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  • JDMurrayJDMurray MSIT InfoSec CISSP SSCP GSOM GSEC EnCE C|EH Cloud+ CySA+ CASP+ PenTest+ Security+ Surf City, USAAdmin Posts: 12,675 Admin
    Slowhand wrote:
    I like to tell the infamous story of the editor for Dr. Dobbs that didn't know what an IP address was, yet he'd been a software engineer for nearly 30 years.
    If Dr. Dobbs never wrote software for IP network applications, or wrote software before the IP address was invented, then I wouldn't expect him to know what an IP address is. Being a software engineer doesn't mean that you automatically know all forms of computer and networking technology--although most people expect you to.

    I have a friend who back in the 80's was a Cobol programmer; he had to constantly explain to people that despite his being a "programmer" he couldn't help them fix any computer problem, such as installing a printer or configuring spreadsheet software. People then just didn't understand the differences in the professions, and still don't today.
    Slowhand wrote:
    he has a brilliant mind for software design. However, he's working as a network engineer.
    It's not unusual for someone to get a degree in CS and suddenly decide that they don't want to write software for a living. At this point, they can either try and fast-track into management, or go into the hardware side of IT.
    Slowhand wrote:
    I guess it just goes to show that, while you may "know the software", it doesn't mean you know how that software is implemented and used in the world.
    Boy, this is true. Most programmers do not actually use in the real-world the software that they write, so they are not aware of the work flow and usability issues that may arise. The people who design the software are responsible for this part, and it's suppose to be shaken-out during the beta testing too. Still, many software development organizations look to their programmers (and the software testers) to actually define the form, feel, and functionality of the software being created. Programmers should have some input into the software's design, but not the final say.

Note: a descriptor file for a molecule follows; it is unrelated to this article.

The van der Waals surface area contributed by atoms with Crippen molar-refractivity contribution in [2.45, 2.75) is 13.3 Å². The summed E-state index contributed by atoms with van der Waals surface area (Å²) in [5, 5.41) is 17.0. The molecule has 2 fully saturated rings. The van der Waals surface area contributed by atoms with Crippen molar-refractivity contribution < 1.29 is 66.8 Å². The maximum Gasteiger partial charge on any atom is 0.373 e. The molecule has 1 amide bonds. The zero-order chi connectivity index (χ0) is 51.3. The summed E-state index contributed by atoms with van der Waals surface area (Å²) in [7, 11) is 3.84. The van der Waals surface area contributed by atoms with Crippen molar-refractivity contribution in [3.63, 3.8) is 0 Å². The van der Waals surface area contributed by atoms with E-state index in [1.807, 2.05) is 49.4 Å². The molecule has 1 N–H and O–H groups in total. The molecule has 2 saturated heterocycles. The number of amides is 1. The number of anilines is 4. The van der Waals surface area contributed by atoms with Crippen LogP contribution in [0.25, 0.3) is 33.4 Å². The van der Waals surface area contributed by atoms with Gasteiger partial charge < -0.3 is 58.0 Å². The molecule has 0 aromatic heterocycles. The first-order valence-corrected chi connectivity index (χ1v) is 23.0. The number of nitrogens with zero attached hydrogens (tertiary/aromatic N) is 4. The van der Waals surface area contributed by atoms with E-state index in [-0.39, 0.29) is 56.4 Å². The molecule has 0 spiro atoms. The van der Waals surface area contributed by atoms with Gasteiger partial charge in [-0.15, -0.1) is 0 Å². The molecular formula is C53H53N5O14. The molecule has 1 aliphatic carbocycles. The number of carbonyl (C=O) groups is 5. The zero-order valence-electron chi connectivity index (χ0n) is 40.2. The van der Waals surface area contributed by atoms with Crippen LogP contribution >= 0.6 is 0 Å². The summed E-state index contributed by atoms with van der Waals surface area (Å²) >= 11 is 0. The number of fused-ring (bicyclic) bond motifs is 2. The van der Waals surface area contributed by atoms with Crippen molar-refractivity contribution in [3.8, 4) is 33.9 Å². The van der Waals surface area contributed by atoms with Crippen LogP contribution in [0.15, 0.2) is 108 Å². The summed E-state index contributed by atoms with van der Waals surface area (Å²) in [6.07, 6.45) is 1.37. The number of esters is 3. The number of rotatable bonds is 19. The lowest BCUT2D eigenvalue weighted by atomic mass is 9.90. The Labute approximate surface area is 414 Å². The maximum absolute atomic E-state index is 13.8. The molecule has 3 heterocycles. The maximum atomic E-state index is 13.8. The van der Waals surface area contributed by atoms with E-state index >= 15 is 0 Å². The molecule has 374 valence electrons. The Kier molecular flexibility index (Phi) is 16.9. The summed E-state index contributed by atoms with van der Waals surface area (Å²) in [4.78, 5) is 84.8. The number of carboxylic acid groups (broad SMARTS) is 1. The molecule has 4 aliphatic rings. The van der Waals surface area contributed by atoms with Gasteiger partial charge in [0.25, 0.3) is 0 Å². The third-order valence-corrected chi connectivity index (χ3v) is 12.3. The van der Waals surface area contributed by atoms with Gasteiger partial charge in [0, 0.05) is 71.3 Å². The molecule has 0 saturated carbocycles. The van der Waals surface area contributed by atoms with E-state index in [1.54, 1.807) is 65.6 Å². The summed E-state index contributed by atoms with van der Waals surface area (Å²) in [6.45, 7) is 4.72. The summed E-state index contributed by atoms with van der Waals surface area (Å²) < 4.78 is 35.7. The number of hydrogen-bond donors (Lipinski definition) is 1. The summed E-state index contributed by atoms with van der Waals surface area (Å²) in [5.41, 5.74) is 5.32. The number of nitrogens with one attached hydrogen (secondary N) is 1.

Slowhand wrote:
    I think, for a lot of us, we like to reminisce about the good old days, back when you could write your own OS in your garage, and then build a box to install it on.
    Actually, it was the other way around, followed by writing your own BASIC interpreter in assembly, but point acknowledged. ;)

    I worked with an exceptionally intelligent guy who had degrees in both EE and CS. Where we worked, he designed hardware and then wrote the firmware for it. I once asked him what he thought the difference between designing hardware and software was. He replied that the only significant difference was the number of "decision points." The login in a software (or firmware) program has many thousands of times more decision points than the logic in a typical piece of computer hardware. He thought that this, and the physical nature of hardware, made hardware engineering much easier to perform than software engineering.
    Slowhand wrote:
    The world has changed, IT has become a much larger place, and it's impossible to be an "all-knowing guru" anymore. You can't expect to be a hardware expert, a networking expert, a master admin, and a full-fledged software engineer all at once anymore.
    Both operating systems and IT hardware infrastructure have grown increasingly complex over the past few decades, thus forcing people to specialize. If you choose the wrong specialization, the IT world may turn the other way and leave you a dusty old dinosaur. You've got to move with it. This is the part of the software and IT world that keeps me thinking and interested in it as a career.